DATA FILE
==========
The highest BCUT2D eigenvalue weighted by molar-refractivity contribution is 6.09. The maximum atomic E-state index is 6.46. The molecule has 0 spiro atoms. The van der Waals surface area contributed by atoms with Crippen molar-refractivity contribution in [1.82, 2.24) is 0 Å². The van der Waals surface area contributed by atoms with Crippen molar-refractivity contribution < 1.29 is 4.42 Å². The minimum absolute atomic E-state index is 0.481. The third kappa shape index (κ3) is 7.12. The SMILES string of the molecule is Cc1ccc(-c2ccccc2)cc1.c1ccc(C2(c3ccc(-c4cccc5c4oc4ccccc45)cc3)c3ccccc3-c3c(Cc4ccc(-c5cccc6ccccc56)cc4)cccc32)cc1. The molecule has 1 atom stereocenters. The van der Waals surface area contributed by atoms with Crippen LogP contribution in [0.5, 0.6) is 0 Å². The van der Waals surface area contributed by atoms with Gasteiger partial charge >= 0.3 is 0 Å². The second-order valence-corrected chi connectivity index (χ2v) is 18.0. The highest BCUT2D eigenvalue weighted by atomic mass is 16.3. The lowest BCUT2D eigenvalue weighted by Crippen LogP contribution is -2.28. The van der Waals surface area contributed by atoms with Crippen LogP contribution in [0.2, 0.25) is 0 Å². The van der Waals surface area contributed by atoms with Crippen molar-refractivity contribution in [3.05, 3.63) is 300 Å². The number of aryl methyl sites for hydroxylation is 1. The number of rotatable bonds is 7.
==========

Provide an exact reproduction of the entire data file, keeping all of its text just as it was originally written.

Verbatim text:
The highest BCUT2D eigenvalue weighted by molar-refractivity contribution is 6.09. The maximum atomic E-state index is 6.46. The molecule has 0 spiro atoms. The van der Waals surface area contributed by atoms with Crippen molar-refractivity contribution in [1.82, 2.24) is 0 Å². The van der Waals surface area contributed by atoms with Crippen molar-refractivity contribution < 1.29 is 4.42 Å². The minimum absolute atomic E-state index is 0.481. The third kappa shape index (κ3) is 7.12. The SMILES string of the molecule is Cc1ccc(-c2ccccc2)cc1.c1ccc(C2(c3ccc(-c4cccc5c4oc4ccccc45)cc3)c3ccccc3-c3c(Cc4ccc(-c5cccc6ccccc56)cc4)cccc32)cc1. The molecule has 1 atom stereocenters. The van der Waals surface area contributed by atoms with Crippen LogP contribution in [0.5, 0.6) is 0 Å². The van der Waals surface area contributed by atoms with Gasteiger partial charge >= 0.3 is 0 Å². The second-order valence-corrected chi connectivity index (χ2v) is 18.0. The highest BCUT2D eigenvalue weighted by atomic mass is 16.3. The lowest BCUT2D eigenvalue weighted by Crippen LogP contribution is -2.28. The van der Waals surface area contributed by atoms with Crippen LogP contribution in [0.2, 0.25) is 0 Å². The van der Waals surface area contributed by atoms with Crippen molar-refractivity contribution in [3.05, 3.63) is 300 Å². The number of aryl methyl sites for hydroxylation is 1. The number of rotatable bonds is 7.